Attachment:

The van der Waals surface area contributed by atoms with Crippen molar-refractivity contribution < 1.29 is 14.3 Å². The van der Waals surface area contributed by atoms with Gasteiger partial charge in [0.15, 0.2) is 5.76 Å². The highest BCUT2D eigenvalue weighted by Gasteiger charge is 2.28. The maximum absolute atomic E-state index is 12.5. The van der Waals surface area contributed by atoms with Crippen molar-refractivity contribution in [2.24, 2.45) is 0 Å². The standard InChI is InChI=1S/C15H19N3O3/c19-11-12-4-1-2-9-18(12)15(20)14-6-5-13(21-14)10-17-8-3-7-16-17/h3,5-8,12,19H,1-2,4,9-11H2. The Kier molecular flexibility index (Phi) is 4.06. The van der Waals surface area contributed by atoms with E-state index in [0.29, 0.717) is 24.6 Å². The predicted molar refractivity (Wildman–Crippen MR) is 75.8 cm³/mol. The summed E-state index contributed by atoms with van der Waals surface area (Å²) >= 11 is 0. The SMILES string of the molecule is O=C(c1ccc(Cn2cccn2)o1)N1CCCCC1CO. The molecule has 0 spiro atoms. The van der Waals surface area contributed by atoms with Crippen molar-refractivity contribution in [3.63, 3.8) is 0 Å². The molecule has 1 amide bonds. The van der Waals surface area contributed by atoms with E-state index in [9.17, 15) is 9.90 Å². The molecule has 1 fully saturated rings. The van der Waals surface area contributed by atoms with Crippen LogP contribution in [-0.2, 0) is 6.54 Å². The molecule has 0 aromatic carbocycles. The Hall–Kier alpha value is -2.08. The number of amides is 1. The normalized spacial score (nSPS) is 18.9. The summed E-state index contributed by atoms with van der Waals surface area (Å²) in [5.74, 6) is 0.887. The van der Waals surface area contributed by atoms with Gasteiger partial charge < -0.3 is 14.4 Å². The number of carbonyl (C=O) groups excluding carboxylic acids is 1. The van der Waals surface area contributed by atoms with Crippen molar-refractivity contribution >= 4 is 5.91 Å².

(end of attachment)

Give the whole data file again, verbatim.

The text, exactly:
The van der Waals surface area contributed by atoms with Crippen molar-refractivity contribution < 1.29 is 14.3 Å². The van der Waals surface area contributed by atoms with Gasteiger partial charge in [0.15, 0.2) is 5.76 Å². The highest BCUT2D eigenvalue weighted by Gasteiger charge is 2.28. The maximum absolute atomic E-state index is 12.5. The van der Waals surface area contributed by atoms with Crippen molar-refractivity contribution in [2.24, 2.45) is 0 Å². The standard InChI is InChI=1S/C15H19N3O3/c19-11-12-4-1-2-9-18(12)15(20)14-6-5-13(21-14)10-17-8-3-7-16-17/h3,5-8,12,19H,1-2,4,9-11H2. The Kier molecular flexibility index (Phi) is 4.06. The van der Waals surface area contributed by atoms with E-state index in [0.29, 0.717) is 24.6 Å². The predicted molar refractivity (Wildman–Crippen MR) is 75.8 cm³/mol. The summed E-state index contributed by atoms with van der Waals surface area (Å²) >= 11 is 0. The SMILES string of the molecule is O=C(c1ccc(Cn2cccn2)o1)N1CCCCC1CO. The molecule has 0 spiro atoms. The van der Waals surface area contributed by atoms with Crippen molar-refractivity contribution in [3.63, 3.8) is 0 Å². The molecule has 1 amide bonds. The van der Waals surface area contributed by atoms with E-state index in [9.17, 15) is 9.90 Å². The molecule has 1 fully saturated rings. The van der Waals surface area contributed by atoms with Crippen LogP contribution in [-0.2, 0) is 6.54 Å². The molecule has 0 aromatic carbocycles. The Hall–Kier alpha value is -2.08. The number of amides is 1. The normalized spacial score (nSPS) is 18.9. The summed E-state index contributed by atoms with van der Waals surface area (Å²) in [5.74, 6) is 0.887. The van der Waals surface area contributed by atoms with Gasteiger partial charge < -0.3 is 14.4 Å². The number of carbonyl (C=O) groups excluding carboxylic acids is 1. The van der Waals surface area contributed by atoms with Crippen molar-refractivity contribution >= 4 is 5.91 Å².